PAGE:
Creation and the Heart of Man by Fr. Michael Butler and Andrew Morriss

Is global warming irrational? Is it bad science? Yes, to both says Nigel Lawson, a member of the U.K. House of Lords and chairman of the Global Warming Policy Foundation. However, Lawson takes it one step further; he calls global-warming alarmism “wicked.”

In a lengthy piece at National Review Online, Lawson first details being threatened by those who insist on the “facts” of global-warming. However, he insists that – at least professionally – he has nothing to lose at this point, so he proceeds to disassemble the arguments for global-warming. Is there climate change? Indeed, says Lawson, there is:

The climate changes all the time, in different and unpredictable (certainly unpredicted) ways, and indeed often in different ways in different parts of the world. It always has done this and no doubt it always will. The issue is whether that is a cause for alarm — and not just moderate alarm. According to the alarmists it is the greatest threat facing humankind today: far worse than any of the manifold evils we see around the globe that stem from what the pope called “man’s inhumanity to man.”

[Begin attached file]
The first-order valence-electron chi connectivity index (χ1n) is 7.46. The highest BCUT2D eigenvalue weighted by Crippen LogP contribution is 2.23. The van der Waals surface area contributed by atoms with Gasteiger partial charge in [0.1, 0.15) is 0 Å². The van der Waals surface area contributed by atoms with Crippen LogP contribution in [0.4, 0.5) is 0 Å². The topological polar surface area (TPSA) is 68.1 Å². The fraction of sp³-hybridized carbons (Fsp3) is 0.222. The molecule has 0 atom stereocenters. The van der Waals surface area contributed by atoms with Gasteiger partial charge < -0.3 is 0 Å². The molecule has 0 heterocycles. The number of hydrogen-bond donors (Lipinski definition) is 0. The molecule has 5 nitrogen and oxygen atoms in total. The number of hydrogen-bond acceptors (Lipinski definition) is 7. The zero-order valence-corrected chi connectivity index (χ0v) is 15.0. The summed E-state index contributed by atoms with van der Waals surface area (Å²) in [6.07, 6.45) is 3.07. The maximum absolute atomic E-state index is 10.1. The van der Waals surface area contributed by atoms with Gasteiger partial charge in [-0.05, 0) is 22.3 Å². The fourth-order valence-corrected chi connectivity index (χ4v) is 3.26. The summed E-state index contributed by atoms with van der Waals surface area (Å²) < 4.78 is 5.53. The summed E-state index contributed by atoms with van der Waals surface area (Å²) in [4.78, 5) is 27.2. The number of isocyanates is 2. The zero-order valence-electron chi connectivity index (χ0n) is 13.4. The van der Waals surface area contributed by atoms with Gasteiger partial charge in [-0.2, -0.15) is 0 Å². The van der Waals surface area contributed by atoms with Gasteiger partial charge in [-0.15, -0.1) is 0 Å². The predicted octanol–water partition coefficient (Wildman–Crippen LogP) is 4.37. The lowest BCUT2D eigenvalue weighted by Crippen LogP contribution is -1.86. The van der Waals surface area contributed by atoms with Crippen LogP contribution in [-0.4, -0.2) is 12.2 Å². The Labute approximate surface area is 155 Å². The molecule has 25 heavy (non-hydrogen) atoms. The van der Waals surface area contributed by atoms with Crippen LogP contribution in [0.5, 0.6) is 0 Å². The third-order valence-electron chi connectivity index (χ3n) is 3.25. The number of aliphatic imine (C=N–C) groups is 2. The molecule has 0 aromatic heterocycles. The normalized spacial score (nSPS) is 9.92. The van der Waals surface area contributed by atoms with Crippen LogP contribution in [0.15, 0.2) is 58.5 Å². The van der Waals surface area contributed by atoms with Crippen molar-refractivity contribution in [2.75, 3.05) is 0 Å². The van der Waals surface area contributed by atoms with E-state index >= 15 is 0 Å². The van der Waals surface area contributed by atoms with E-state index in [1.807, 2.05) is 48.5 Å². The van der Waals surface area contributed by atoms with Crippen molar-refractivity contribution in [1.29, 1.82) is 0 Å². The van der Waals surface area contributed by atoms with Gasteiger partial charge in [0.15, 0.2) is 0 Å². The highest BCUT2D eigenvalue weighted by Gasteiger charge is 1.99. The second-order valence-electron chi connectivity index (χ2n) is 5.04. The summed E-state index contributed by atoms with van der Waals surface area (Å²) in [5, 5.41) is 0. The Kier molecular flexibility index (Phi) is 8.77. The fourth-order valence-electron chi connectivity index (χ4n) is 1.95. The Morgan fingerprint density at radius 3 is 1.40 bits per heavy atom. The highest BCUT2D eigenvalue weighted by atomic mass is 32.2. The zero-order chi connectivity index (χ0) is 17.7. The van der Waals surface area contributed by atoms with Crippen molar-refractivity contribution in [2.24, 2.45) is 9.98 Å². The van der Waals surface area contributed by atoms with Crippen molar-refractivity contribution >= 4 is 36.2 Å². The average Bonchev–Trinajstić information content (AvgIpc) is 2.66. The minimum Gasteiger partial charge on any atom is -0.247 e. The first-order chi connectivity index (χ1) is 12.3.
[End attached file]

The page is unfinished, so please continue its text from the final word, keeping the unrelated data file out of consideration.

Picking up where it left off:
He calls global-warming a “belief system” and evaluates it as such. He tackles the greenhouse effect, the question of increased CO2 in the atmosphere, whether or not the planet really is warmer (and if so, is that a problem?) and the question of whether or not we can legitimately do anything about global-warming, if it indeed exists. (more…)